The final installment in Dan Barry’s five-part, 14,000 word series about a diner in a small Ohio city ran in today’s paper, and public editor Margaret Sullivan used today’s column to commend Mr. Barry on a job well done.
Last year, Times executive editor Jill Abramson encouraged all staff members to go find real Americans and tell their stories, according to Ms. Sullivan. And boy, did Mr. Barry ever!
The good people of Elyria, Ohio, gather over coffee at Donna’s Diner to talk about their struggles to make ends meet. They arrange classic car shows against all odds. They have hopes and dreams and hard times. They are Americans.
Following last week’s Twitter brouhaha, Andrew Goldman will not be writing for the Times Magazine for the next month.
“In light of his recent comments on Twitter, Andrew will not be contributing the Talk column to the Magazine for four weeks, beginning Oct. 28. He’ll be back with the column after that,” said Hugo Lindgren, editor of The New York Times Magazine through a spokesperson.
Last week, newly appointed public editor Margaret Sullivan wrote about what she now calls “the insulting and profane Twitter messages” that Times freelancer Andrew Goldman tweeted at author Jennifer Weiner. Ms. Sullivan ended the post by calling for a clear social media policy at the paper of record.
Looks like they are now clearing it up. It is actually fairly simple: don’t be a jerk to readers.
Bestselling novelist Jennifer Weiner started a Twitter fight with New York Times writer Andrew Goldman after she read his “Talk” feature in the Sunday magazine. Mr. Goldman asked actress Tippi Hedren, the star of The Birds and the subject of a new HBO movie about her relationship with Alfred Hitchcock, if she had ever been tempted to help her career along by having sex with directors. Ms. Weiner tweeted “Saturday am. Iced coffee. NYT mag. See which actress Andrew Goldman has accused of sleeping her way to the top. #traditionsicoulddowithout.”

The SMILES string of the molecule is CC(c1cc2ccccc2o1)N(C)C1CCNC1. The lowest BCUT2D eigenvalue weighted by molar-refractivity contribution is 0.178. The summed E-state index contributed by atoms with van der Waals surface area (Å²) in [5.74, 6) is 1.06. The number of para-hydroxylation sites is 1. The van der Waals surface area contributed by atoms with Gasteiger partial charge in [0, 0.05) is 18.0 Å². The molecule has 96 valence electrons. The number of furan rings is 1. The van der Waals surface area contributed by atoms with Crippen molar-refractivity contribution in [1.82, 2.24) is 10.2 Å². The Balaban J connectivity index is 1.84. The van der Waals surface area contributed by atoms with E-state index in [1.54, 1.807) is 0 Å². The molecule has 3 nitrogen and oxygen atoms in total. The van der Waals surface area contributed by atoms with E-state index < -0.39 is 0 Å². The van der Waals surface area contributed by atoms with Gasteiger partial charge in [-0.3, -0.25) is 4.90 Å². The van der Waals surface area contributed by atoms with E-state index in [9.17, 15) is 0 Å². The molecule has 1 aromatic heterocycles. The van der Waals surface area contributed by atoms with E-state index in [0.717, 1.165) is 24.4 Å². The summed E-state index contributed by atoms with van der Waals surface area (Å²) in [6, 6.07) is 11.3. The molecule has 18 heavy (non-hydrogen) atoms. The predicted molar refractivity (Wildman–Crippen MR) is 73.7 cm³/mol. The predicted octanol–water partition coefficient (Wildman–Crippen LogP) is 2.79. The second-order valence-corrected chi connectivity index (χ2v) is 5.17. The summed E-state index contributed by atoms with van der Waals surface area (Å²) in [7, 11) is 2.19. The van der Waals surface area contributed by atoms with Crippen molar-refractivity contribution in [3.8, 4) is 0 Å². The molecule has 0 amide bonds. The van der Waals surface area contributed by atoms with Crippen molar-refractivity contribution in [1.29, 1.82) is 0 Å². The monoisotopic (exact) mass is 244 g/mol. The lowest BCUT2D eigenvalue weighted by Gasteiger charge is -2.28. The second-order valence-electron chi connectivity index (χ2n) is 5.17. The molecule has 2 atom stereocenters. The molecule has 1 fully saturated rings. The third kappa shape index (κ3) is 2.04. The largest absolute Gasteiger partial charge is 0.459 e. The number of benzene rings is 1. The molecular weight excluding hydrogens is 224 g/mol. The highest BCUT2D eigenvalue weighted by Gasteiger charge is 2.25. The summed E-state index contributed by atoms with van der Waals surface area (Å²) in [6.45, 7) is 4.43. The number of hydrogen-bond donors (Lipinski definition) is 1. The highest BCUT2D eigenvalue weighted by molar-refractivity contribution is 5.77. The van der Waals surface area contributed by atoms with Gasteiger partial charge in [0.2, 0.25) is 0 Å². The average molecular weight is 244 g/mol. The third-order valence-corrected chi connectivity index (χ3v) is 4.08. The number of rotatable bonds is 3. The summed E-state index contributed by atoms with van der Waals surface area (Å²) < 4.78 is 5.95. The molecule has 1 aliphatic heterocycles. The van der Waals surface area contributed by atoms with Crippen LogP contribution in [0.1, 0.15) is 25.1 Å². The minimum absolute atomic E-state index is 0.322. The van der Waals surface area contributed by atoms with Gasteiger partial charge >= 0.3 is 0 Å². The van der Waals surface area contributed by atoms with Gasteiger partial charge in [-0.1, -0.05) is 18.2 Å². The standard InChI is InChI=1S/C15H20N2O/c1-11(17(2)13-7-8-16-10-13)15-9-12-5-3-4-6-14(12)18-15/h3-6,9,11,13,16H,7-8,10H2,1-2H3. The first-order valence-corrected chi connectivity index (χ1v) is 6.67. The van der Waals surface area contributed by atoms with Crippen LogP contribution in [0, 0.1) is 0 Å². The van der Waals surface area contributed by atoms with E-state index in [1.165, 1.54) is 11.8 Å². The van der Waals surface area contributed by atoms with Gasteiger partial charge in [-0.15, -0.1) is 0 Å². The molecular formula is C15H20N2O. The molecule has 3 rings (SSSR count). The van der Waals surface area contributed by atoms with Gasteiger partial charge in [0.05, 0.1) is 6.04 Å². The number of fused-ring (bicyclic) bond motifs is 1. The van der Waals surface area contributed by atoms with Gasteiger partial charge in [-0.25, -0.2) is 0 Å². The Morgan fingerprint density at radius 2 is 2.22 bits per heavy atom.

Now that Arthur Brisbane is no longer holding The New York Times accountable as the public editor, he is publicly looking back at his two year tenure at the paper of record. Mr. Brisbane served as the fourth ombudsman — the readers’ representative — a position created in the wake of the 2003 Jayson Blair plagiarism scandal.
In an interview with Craig Silverman at Poynter two days after his time at the Times came to an end, Mr. Brisbane spoke about his experience.
“I’m trying to decompress,” Mr. Brisbane told “Yesterday and today are the first two working days that I haven’t had to worry about the e-mail queue and what’s coming in and what’s in the paper, and you know what? I am enjoying it.”
Mr. Brisbane expects to be remembered for his “infamous” truth vigilante post, where Mr. Brisbane questioned whether it’s a reporter’s job to challenge statements presented as facts by sources rather than just reporting it – especially by politicians during an election season. The post got a lot of attention, which came as a bit of a surprise to Mr. Brisbane.
“For better or worse, it’s probably the goddamn fact checking thing,” he said.